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Tips & Techniques to Get You Back to Full Strength

The Importance of Breathing

Ashley Dougvillo 
August 25, 2020
The Importance of Breathing

I think it is clear that breathing is essential for life.  The benefits of a healthy breathing pattern are not always clear though.   I want to explore that area a bit more and shed some light on why breathing is linked to stress, the pelvic floor, and beyond.

Let’s first talk about the anatomy behind breathing.   Muscles involved with breathing include the diaphragm, intercostals (muscles between ribs), and a long list of accessory muscles.  There is nerve involvement and bony structures such as the ribcage that also play an important role.  There are a variety of breathing styles and people may be dominant in shoulder, abdominal, or diaphragmatic breathing.  I want to highlight the importance of 360 degree breathing and its connection to normal human function.


Stress:  The vagus nerve is a powerhouse!  And it just so happens to lie right underneath the diaphragm.  It is responsible for many processes including communication with the heart, lungs and digestive tract.  It also signals with the brain to assist in relaxation.  When you take a deep breath the diaphragm should contract downward and stimulate the vagus nerve.  However, if a person is more of a shoulder breather (instead of the diaphragm) the vagus nerve will not be stimulated which contributes to higher cortisol levels, more stress, and further abnormal breathing.

Pelvic floor:   When you take a breath in the goal would be to allow for the ribs to expand out in a 360 degree fashion and for some pressure to go downward onto the pelvic floor.  The pelvic floor responds by tightening in an upward fashion to allow for overall stability and balance of surrounding musculature.  When people are purely shoulder, upper chest breathers they lack that downward air flow and consequently may present with pathology in their low back, hips, or pelvic floor.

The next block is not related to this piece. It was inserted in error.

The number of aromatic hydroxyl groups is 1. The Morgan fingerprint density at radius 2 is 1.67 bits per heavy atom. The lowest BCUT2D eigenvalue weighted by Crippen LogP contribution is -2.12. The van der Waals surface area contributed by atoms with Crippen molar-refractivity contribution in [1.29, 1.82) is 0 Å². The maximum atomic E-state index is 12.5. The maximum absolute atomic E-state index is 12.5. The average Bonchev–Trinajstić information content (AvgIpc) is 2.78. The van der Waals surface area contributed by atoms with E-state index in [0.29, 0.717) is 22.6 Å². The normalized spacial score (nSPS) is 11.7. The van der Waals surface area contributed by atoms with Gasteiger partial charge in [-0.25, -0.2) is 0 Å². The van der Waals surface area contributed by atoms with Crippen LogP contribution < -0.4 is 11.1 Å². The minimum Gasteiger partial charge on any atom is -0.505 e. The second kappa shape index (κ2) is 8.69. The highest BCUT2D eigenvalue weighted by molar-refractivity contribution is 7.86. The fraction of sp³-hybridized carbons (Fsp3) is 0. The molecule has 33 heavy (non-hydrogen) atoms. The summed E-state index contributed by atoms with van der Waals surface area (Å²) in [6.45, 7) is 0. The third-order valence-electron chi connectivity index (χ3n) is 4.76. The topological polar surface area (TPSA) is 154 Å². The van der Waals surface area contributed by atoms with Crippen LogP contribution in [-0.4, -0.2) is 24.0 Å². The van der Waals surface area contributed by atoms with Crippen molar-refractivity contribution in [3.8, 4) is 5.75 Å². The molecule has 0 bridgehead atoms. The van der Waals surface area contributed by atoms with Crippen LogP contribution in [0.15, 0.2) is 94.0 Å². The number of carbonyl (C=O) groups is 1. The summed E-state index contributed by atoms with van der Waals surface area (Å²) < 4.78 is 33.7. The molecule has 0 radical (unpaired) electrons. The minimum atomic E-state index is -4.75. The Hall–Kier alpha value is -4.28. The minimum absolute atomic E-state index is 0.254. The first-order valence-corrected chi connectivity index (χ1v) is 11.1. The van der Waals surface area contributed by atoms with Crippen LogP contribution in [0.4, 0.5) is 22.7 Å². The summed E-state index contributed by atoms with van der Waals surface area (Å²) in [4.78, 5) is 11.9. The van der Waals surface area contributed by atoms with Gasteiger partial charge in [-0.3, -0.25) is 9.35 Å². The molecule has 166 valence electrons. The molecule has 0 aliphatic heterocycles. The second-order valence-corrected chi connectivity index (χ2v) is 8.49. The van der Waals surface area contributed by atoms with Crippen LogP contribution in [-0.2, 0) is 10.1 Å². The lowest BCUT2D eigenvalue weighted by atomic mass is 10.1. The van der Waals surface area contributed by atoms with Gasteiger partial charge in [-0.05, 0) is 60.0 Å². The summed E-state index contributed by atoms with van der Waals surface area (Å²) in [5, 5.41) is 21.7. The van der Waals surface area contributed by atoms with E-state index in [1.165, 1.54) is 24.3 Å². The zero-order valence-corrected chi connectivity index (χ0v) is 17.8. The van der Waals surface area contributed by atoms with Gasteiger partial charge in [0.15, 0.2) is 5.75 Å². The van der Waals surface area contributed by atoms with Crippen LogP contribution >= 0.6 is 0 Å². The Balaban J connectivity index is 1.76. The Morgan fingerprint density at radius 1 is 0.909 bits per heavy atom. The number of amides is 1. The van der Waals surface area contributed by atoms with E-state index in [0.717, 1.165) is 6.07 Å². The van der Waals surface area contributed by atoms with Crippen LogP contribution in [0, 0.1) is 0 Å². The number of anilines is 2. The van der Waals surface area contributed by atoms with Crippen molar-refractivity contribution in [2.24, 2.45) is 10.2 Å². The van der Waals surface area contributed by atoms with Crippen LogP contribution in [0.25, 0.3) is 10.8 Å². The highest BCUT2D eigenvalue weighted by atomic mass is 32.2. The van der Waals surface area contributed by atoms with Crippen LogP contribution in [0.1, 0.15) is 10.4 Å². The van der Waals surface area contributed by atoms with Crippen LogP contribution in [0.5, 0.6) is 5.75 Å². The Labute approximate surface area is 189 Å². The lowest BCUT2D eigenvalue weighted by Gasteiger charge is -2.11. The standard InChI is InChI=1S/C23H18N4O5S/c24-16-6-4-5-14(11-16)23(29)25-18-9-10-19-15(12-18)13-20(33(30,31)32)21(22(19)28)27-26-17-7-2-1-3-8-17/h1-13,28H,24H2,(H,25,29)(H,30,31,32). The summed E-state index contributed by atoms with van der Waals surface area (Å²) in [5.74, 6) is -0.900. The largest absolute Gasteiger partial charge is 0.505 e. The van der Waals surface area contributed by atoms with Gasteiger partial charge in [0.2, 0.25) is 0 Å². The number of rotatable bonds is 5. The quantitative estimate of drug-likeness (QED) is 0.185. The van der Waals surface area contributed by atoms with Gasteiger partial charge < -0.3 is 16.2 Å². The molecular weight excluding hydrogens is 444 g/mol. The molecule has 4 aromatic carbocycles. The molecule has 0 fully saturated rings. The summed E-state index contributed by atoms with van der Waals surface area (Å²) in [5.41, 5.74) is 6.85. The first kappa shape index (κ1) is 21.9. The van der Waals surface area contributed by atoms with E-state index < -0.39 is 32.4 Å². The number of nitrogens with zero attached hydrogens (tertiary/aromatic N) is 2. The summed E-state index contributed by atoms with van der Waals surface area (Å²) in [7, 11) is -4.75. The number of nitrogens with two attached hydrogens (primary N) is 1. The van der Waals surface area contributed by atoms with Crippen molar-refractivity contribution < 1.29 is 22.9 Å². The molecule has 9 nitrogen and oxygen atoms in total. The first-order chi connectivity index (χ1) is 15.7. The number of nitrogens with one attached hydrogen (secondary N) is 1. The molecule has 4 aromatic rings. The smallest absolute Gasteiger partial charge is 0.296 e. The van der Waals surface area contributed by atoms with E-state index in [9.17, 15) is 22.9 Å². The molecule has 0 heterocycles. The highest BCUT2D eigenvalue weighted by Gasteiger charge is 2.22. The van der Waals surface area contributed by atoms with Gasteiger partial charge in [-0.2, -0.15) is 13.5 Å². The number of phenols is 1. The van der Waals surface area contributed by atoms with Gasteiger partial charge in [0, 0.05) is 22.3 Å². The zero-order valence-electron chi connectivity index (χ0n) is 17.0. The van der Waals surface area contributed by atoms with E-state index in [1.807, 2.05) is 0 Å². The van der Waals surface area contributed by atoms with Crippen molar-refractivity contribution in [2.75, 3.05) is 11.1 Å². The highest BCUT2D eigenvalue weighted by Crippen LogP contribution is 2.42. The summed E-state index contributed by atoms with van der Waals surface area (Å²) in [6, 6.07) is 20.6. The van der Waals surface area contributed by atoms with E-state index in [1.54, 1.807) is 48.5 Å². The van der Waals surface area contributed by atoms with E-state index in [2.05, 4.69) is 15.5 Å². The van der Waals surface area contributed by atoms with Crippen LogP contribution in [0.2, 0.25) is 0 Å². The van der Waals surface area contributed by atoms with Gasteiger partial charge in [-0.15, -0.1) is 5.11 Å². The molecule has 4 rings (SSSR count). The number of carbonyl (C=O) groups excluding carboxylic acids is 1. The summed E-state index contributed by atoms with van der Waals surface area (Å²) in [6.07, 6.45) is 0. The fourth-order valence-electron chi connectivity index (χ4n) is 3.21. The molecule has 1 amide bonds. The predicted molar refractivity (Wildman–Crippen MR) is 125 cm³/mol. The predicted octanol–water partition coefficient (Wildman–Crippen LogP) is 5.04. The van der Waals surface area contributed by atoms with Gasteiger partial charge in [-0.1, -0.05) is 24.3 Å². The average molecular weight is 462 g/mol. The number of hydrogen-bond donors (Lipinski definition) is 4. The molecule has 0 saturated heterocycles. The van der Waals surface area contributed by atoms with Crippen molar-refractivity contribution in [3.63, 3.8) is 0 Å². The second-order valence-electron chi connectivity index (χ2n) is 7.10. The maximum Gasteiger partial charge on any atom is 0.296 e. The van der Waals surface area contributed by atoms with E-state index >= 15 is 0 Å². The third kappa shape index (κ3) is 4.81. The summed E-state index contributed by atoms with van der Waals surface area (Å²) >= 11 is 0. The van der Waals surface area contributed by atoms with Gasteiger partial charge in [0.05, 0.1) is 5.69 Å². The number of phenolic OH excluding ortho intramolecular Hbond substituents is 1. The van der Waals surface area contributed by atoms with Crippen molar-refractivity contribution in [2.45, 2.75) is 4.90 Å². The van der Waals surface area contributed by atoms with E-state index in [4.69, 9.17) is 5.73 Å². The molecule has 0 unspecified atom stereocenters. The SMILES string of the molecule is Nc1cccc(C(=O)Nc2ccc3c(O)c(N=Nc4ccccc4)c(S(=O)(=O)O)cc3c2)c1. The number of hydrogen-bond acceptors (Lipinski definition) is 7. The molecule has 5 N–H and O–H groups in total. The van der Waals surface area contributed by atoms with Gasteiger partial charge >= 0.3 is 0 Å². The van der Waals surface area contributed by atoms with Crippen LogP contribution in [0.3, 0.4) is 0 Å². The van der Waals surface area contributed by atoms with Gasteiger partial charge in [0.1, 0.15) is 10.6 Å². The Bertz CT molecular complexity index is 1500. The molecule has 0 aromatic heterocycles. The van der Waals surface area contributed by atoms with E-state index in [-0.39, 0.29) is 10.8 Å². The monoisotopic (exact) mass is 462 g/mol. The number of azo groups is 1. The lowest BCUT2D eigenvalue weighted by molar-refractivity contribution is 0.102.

Core strength:   When breathing we want symmetrical 360 degree movement.  Envision letting your ribs expand outward, so if you feel under your ribcage and take a deep breath you should feel it move outward both in the front, side, and back of the body.  What can happen at times is that the chest or upper back may be tight so we lack that rib mobility.  Air follows the path of least resistance so it will continue downward and cause an excessive amount of belly breathing which can worsen something such as a diastasis (separation of abdominal muscle).  This also works in reverse.  So if we lack core strength the air will just naturally travel downward, again along that path of least resistance, and individuals may start to notice that their chest and upper back are feeling tight.  That is because the core needs to maintain tension so that the ribcage can properly expand during an inhalation.   If the ribcage doesn’t expand then it will affect the length of transverse abdominis and the obliques and if muscles don’t lengthen properly then they cannot contract well.  Complex stuff, huh?

As you hopefully can appreciate, its not as straightforward as just breathing in and out.  There is such complexity with breathwork and a lot of times we can see a pathology that ultimately stems from poor breathing patterns.  For example, we see deficits in lumbopelvic stability (ie- pain in piriformis, gluts, low back, hamstring, etc) after squatting and deadlifts due to loading issues that ultimately stem from poor breathwork.   Just as we want to train and condition the bicep, the glut, and other areas we also don’t want to neglect breathing.   Feel free to reach out to Ashley at Smith Physical Therapy and Running Academy for additional insight into this.

Ashley Dougvillo
Meet the Author
Ashley Dougvillo joined Smith Physical Therapy and Running Academy in 2019. She graduated from Marquette University in Milwaukee, WI in 2008, receiving her Bachelor of Science degree with a concentration in Biomedical Sciences. She then went on to attend Northwestern University in Chicago, IL to complete her Doctorate of Physical Therapy in 2010. She is a Certified Manual Therapist and has additionally obtained specialty certifications in the Pose Method of running, kinesiotaping, FMS/SFMA, ASTYM, and Women's Health.